Motherhood Is Not For Everyone

Hello Beautiful People. Welcome to another Monday Rush. Yes, I know it’s not Monday, but there was this concert featuring a certain masked musician whose name begins with and L. Needless to say, I just couldn’t miss it so I left this unfinished. Sue me. P. S. Shout out to my girl Tola who held it…

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Hello Beautiful People. Welcome to another Monday Rush. Yes, I know it’s not Monday, but there was this concert featuring a certain masked musician whose name begins with and L. Needless to say, I just couldn’t miss it so I left this unfinished. Sue me.

P. S. Shout out to my girl Tola who held it down at that concert on Sunday. Much Love!!

Anyway, let’s get it!!

In the US, this past Sunday was Mother’s Day. I don’t quite know why the Mother’s Day in the US has to be different from the one the rest of the world celebrates, but it is. Be that as it may, I did my good son thing and called the most important women that I have ever had the privilege of calling “mommy.” After that, I started watching a bunch of YouTube  videos to while away time before the aforementioned concert. I came across some very interesting videos about Mother’s Day from a channel called Stuff Mom Never Told You. The video that really caught my attention was about women who don’t want to have children.

To be honest, there was a time in my life when the very notion that a woman would not want to have children was anathema to me. Back then, I really couldn’t fathom that there were people in this world who weren’t completely driven by the socio-biological imperative to get married and have kids (preferably the more the merrier because the species depends on it). These days, I’ve become fairly ambivalent to prospect of fulfilling that imperative, so I am definitely a lot more understanding.

There’s a common mentality that everyone is hardwired to want to be parents. Coupled with that notion is the idea that we all instinctively know how to be good at parenting. I have seen first hand that those ideas are utter crap. In the last few years, I have gotten the opportunity to spend a few weeks observing people in the newborn nursery. After watching some of those women become mothers for the first, third, sometimes the sixth time, it was clear that motherhood and good parenting skills weren’t necessarily things that came naturally to everyone. There were definitely those for whom it came as effortlessly as breathing in the aroma of cherry blossoms in the spring time. Some struggled at first, like learning to ride a bike, but they eventually got it. And then, there were those for whom despite having multiple children, motherhood was as foreign as reading the Principia Mathematica in an extinct language.

That experience made me a little judgemental. I left that place thinking, “Man, the only crime some kids in this world committed was being born to people who should never be parents.” I realize that there more than a few deeply held negative biases in that last sentence, but my point still stands.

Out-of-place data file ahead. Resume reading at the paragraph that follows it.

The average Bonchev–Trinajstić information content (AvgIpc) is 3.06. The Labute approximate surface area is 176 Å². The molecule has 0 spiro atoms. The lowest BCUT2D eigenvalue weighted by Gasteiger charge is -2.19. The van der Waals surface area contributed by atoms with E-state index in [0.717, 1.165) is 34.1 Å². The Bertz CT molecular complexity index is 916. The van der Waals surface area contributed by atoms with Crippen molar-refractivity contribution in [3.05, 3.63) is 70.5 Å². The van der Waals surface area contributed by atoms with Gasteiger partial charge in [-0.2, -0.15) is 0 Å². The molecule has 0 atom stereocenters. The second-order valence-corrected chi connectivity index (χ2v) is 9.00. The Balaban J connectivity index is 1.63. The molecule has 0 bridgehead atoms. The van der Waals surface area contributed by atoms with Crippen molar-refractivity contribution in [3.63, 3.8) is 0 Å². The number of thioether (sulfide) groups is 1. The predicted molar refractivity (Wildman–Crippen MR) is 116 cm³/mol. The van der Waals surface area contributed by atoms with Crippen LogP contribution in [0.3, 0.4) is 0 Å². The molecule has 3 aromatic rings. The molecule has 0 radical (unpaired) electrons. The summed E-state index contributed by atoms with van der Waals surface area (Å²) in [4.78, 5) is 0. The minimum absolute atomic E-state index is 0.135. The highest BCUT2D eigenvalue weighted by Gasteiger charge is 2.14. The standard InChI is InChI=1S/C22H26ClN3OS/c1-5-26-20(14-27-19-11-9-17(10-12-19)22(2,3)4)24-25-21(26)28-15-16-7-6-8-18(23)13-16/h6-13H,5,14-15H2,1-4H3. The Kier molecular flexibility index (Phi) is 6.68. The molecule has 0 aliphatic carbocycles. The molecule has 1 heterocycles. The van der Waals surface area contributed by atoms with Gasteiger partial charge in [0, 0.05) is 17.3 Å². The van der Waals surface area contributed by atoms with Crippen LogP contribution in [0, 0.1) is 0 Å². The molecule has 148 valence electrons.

I don’t think it’s everyone’s lot in life to galavant gingerly towards procreation. There’s a lot of emotional, financial, and physiological considerations that go into bringing a child into world and successfully raising them to adulthood. Some women have weighed their options and decided that motherhood is not in the cards for them. They may cite a myriad of reasons related feeling/being incapable of handling such a tremendous commitment. They might just decide they don’t want it at all even if they’re more than capable of handling it.

Personally, I don’t think it’s particularly selfish or callous for people to willingly decide to forgo procreation and/or child rearing if they don’t feel up to the task. In a way, I think it’s kind of noble. It’s hard to float an argument against the idea that all children deserve to grow up in homes where people will love and support them in every important way. As it stands, far too many children don’t have that. In that light, it seems logically inconsistent for society to vilify people, especially women, who decide that they don’t want to have kids that they can’t or won’t be willing to support. Nobody wants to be stuck in a situation that feels forced upon them, especially if they feel unwanted.

In conclusion, shout out to the ladies who have definitely decided that they’re having kids. Kudos to the ones who have decided not to do it. And cheers, to the ladies who are still making up their minds.
Question Time:

Note: This question is for everyone generally, and ladies in particular.

Are you planning on having kids? Why or why not?

Responses

  1. S
    This is so beautiful. I know too few people who share the same sentiments as we do.
    It’s pretty simple, I have no interest in being a mum and I’ve gotten to the stage in my life where I’m not afraid to say it neither will I be made to feel guilty about it.
    just because I’m biologically designed to bear babies doesn’t mean I have to, biology doesn’t always trump logic.
    I have seen my fair share of horrible parents and it breaks my heart because the kids don’t deserve the crap treatment, they didn’t even have a say in their being born but the parents did. ugh.
    I also know 2 couples who willingly decided not to have children, beautiful people really.
    Yes, the society needs children to replace the old people who die but one person or 10 people’s decision to not have children will not make the society extinct.
    having children is not the ultimate key to happiness in any relationship.
    Also, in this our ever changing world, women can have babies without men, gay people can adopt children, and women can decide not to have kids without being labelled as barren and it’s wonderful really.